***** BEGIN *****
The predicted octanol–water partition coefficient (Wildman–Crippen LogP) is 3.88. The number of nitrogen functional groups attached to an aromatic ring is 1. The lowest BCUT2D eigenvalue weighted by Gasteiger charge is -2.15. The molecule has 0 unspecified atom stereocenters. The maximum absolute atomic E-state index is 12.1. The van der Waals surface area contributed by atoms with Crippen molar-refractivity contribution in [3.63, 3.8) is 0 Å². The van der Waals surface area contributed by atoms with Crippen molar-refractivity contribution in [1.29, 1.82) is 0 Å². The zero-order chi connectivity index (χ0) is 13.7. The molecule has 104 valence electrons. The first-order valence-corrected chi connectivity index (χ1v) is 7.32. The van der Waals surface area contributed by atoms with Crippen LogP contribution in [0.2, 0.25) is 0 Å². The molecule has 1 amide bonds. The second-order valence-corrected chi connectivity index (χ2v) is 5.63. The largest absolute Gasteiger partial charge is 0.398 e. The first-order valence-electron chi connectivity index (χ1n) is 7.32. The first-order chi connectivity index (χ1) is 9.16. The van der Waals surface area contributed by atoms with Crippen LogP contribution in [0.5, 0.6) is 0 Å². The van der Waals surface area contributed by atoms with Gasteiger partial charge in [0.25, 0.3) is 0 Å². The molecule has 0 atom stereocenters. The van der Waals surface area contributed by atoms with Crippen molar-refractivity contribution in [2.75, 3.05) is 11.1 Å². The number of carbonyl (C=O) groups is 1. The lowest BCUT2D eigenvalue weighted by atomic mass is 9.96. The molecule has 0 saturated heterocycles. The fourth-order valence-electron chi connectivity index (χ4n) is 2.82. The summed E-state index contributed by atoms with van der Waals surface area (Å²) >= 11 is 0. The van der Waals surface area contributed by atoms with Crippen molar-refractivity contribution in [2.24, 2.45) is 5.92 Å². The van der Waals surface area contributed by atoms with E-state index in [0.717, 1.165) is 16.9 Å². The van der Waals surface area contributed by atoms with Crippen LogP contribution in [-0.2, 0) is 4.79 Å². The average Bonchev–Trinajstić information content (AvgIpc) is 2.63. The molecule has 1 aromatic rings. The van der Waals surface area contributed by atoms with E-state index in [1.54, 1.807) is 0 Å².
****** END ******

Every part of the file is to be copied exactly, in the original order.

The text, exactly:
The predicted octanol–water partition coefficient (Wildman–Crippen LogP) is 3.88. The number of nitrogen functional groups attached to an aromatic ring is 1. The lowest BCUT2D eigenvalue weighted by Gasteiger charge is -2.15. The molecule has 0 unspecified atom stereocenters. The maximum absolute atomic E-state index is 12.1. The van der Waals surface area contributed by atoms with Crippen molar-refractivity contribution in [3.63, 3.8) is 0 Å². The van der Waals surface area contributed by atoms with Crippen molar-refractivity contribution in [1.29, 1.82) is 0 Å². The zero-order chi connectivity index (χ0) is 13.7. The molecule has 104 valence electrons. The first-order valence-corrected chi connectivity index (χ1v) is 7.32. The van der Waals surface area contributed by atoms with Crippen LogP contribution in [0.2, 0.25) is 0 Å². The molecule has 1 amide bonds. The second-order valence-corrected chi connectivity index (χ2v) is 5.63. The largest absolute Gasteiger partial charge is 0.398 e. The first-order valence-electron chi connectivity index (χ1n) is 7.32. The first-order chi connectivity index (χ1) is 9.16. The van der Waals surface area contributed by atoms with Crippen LogP contribution in [0.5, 0.6) is 0 Å². The van der Waals surface area contributed by atoms with Gasteiger partial charge in [0.25, 0.3) is 0 Å². The molecule has 0 atom stereocenters. The van der Waals surface area contributed by atoms with Crippen molar-refractivity contribution in [2.75, 3.05) is 11.1 Å². The number of carbonyl (C=O) groups is 1. The lowest BCUT2D eigenvalue weighted by atomic mass is 9.96. The molecule has 0 saturated heterocycles. The fourth-order valence-electron chi connectivity index (χ4n) is 2.82. The summed E-state index contributed by atoms with van der Waals surface area (Å²) >= 11 is 0. The van der Waals surface area contributed by atoms with Crippen molar-refractivity contribution in [2.24, 2.45) is 5.92 Å². The van der Waals surface area contributed by atoms with E-state index in [0.717, 1.165) is 16.9 Å². The van der Waals surface area contributed by atoms with Crippen LogP contribution in [-0.2, 0) is 4.79 Å². The average Bonchev–Trinajstić information content (AvgIpc) is 2.63. The molecule has 1 aromatic rings. The van der Waals surface area contributed by atoms with E-state index in [1.54, 1.807) is 0 Å².